For once, the North West has come up trumps with some idyllic summery weather. Manchester is basking in glorious sunshine and this superb venue - Castlefield Arena (aka Castlefield Bowl) - plays perfect host for this eagerly awaited appearance by the legendary Pixies. This will be no nostalgic trip down memory lane just to line the pockets either. Pixies have come roaring back with their first new material in 23 years. Having lost one, dismissed one, then gained a new bassist and now finding themselves headlining festivals to help soothe the pain of their loyal army of world-wide fans who have missed them so much.
Royal Blood have found themselves on some very impressive bills of late. And no wonder. The year has catapulted them via live performances and radio airplay into the eyes and ears of a growing number of admirers. All without a sniff of a debut album, yet. The Brighton duo are on fine form too, and with songs like 'Come On Over' and 'Figure It Out' to slot into a set of this importance they look to have gained a few more admirers from Manchester today.Maximo Park are perilously sandwiched inbetween the new kids on the block and the Daddies of alternative rock. It's a tough call and a tough gig. Royal Blood prove difficult to follow and everybody now has eyes only for the headliners. That's not to say there aren't moments of Indie Rock goodness. Paul Smith was a born frontman and always seems such a gent. 2005's 'Graffiti' never fails to awaken the indie boy in me and more recently 'Leave This Island' with its laid back groove approach is a pleasant enough tune. But I suspect at a good 16 songs or thereabouts long set, that the will and desire of the people here to fast forward to the main event is rapidly becoming apparent.It's a very special moment when the Manchester crowd catch a glimpse of the Pixies stage-side, seconds before the band are due on. A huge cheer echoes around Castelfield Arena as their long wait is finally over, and this highly influential band are complete once again with Black Francis, Joey Santiago, David Lovering and new bassist Paz Lenchantin in place of the departed Kim Deal. For the next ninety minutes or so, the band lash through a set almost thirty songs to the good. They come fast and furious - by the second song of the set they're giving us 'Debaser' and it's unmistakable opening bass notes. New album Indie Cindy's 'Bagboy' and 'Magdalena' straddle the likes of crowd favourites 'Crackity Jones' and 'Mr. Grieves'. Perched as we are on the hillside, we get a glorious overview of the entire spectacle in front of us. Older bones are moving generously down the front probably for the first time in a little while in some cases. Everybody's singing wildly and at full throttle for 'Here Comes Your Man' and 'La La Love You'. 'Green's And Blues' lights up the audience in the song titles colours as the sun finally begins to disappear.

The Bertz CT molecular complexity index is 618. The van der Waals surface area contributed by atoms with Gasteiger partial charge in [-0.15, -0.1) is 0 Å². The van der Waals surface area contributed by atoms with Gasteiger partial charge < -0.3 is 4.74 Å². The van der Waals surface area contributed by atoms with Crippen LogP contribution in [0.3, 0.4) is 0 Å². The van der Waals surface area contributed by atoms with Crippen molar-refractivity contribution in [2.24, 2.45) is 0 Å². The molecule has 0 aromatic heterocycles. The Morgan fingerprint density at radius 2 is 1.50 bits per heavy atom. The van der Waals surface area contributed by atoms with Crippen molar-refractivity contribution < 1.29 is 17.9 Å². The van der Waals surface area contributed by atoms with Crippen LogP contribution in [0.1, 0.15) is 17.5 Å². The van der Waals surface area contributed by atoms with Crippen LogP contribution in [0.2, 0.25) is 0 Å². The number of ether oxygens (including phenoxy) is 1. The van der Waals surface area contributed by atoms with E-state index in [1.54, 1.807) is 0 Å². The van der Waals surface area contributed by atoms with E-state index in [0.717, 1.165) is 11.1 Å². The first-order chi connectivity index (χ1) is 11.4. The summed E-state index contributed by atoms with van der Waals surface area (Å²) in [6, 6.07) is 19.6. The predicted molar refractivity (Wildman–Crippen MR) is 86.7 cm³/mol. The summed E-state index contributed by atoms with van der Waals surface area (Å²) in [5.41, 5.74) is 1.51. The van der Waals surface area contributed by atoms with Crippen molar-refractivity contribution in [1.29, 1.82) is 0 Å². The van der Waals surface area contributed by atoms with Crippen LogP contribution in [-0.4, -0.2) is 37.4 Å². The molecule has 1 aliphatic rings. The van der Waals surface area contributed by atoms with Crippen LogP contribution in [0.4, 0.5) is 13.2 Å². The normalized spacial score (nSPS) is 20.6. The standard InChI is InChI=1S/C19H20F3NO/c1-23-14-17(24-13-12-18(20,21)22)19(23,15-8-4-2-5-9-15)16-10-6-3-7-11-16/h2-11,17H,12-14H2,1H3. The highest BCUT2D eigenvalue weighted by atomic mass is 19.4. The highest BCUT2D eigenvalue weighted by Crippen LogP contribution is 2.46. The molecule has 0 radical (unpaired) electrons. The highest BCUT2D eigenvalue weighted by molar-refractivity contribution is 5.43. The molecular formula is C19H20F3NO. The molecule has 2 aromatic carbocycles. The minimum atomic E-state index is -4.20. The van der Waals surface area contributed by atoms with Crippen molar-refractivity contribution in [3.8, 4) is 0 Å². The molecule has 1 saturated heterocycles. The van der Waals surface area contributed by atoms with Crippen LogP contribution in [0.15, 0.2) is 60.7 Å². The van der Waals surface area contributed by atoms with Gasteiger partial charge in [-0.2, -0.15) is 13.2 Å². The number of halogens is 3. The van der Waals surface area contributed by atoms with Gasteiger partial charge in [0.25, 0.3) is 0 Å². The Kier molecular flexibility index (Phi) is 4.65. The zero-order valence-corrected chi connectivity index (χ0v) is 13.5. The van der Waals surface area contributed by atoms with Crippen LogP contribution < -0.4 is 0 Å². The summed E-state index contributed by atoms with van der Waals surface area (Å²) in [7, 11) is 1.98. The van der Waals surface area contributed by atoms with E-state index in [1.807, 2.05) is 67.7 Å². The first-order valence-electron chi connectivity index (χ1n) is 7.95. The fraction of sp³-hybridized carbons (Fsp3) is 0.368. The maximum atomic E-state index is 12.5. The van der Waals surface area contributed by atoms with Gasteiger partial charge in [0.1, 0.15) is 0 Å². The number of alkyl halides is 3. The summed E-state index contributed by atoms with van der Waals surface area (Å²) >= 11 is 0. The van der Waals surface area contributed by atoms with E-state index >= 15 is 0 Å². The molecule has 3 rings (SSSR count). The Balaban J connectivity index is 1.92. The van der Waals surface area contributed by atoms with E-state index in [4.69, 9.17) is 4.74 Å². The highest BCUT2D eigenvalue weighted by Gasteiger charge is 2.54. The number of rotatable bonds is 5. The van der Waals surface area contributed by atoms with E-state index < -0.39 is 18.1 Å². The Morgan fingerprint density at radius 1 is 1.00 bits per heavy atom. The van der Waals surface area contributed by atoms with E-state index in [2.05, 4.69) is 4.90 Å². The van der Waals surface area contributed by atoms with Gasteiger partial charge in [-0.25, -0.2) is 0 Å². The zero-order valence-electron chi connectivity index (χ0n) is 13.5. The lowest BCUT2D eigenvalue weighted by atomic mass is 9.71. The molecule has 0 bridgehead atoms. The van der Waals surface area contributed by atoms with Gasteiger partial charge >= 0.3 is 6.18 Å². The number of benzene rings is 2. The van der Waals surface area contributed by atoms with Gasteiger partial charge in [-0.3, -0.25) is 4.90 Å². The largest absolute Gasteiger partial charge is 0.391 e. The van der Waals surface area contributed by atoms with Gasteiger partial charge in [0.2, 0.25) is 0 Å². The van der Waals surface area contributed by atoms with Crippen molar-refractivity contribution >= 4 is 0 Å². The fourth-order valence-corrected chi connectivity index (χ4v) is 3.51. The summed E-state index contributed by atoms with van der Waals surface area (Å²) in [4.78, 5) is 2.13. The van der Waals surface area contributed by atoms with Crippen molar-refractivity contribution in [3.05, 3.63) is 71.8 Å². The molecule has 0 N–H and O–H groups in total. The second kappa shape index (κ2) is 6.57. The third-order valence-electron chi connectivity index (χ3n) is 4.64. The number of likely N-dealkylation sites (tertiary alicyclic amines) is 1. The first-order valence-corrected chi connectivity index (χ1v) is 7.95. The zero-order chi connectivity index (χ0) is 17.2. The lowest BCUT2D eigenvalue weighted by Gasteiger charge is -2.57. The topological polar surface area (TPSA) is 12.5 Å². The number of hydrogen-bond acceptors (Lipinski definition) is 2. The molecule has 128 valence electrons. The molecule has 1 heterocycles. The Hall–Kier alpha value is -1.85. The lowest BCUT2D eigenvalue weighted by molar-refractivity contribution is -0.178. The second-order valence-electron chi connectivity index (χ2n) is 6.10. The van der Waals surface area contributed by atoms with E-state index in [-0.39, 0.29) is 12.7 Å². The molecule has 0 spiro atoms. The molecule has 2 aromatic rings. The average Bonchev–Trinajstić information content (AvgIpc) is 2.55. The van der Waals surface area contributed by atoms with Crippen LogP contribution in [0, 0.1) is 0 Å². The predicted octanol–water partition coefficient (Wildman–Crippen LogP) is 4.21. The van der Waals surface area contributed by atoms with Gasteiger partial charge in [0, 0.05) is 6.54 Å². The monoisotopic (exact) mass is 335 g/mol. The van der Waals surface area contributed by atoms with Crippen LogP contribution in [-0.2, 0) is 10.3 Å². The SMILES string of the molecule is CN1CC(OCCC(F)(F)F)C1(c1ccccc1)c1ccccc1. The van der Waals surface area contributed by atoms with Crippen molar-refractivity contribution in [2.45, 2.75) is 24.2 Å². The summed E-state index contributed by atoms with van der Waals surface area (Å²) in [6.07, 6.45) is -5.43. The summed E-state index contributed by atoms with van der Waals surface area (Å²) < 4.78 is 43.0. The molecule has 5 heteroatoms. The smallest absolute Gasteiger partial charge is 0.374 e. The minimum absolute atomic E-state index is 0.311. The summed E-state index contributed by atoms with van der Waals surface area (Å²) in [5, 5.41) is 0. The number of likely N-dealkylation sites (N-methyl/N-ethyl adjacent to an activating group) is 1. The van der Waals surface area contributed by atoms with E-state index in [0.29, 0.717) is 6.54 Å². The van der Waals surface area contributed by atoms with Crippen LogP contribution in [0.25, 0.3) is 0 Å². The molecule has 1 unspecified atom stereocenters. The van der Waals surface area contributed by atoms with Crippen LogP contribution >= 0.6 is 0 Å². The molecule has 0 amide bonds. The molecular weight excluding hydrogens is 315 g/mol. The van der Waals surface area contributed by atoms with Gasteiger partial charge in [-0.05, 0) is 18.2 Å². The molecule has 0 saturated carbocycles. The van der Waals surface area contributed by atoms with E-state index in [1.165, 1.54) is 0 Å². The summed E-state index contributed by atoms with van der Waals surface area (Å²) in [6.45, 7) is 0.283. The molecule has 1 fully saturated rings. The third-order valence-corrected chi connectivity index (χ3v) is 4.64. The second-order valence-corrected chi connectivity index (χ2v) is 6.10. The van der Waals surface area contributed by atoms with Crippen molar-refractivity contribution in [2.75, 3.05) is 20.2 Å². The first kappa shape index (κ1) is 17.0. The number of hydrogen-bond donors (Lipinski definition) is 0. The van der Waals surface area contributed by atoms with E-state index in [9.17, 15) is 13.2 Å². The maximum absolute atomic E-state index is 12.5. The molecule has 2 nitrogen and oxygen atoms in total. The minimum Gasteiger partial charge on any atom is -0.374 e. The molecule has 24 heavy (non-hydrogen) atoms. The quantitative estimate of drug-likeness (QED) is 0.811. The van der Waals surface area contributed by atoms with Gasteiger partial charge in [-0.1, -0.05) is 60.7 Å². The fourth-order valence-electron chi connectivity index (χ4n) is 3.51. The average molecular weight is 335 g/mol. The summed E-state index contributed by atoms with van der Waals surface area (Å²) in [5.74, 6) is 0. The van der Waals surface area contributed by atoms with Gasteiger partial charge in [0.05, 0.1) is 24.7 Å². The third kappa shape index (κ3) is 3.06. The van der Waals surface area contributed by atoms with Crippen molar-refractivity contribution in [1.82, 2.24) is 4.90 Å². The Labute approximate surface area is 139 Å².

The band play at close proximity together in the centre of Castlefield arenas vastly wide stage, keeping this special chemistry fizzing through hit after hit. The set all too quickly reaches its climax. 'Monkey Gone To Heaven' inevitably draws the biggest cheer, rivalled only perhaps as 'Gouge Away' eventually kicks in after an extended bass opening. 'Where Is My Mind' encourages us to sway in time and reach for those high notes before the final track of this astonishing return - 'Vamos'. Joey Santiago somehow manages to plug in and play 3 guitars at once. Feedback screams around the venue before Black Francis returns to centre stage and Santiago ditches all guitars in favour of just the noise from a jack lead. They wave a long, long goodbye from all corners of the stage to the rapturous fans in front of them. Not a word from Francis, just like throughout the set, apart from those magnificent, familiar lyrics. Pixies have blown away a few thousand minds tonight, crossed off a number of bucket lists and restored some faith in music again.
Words - Pete Jackson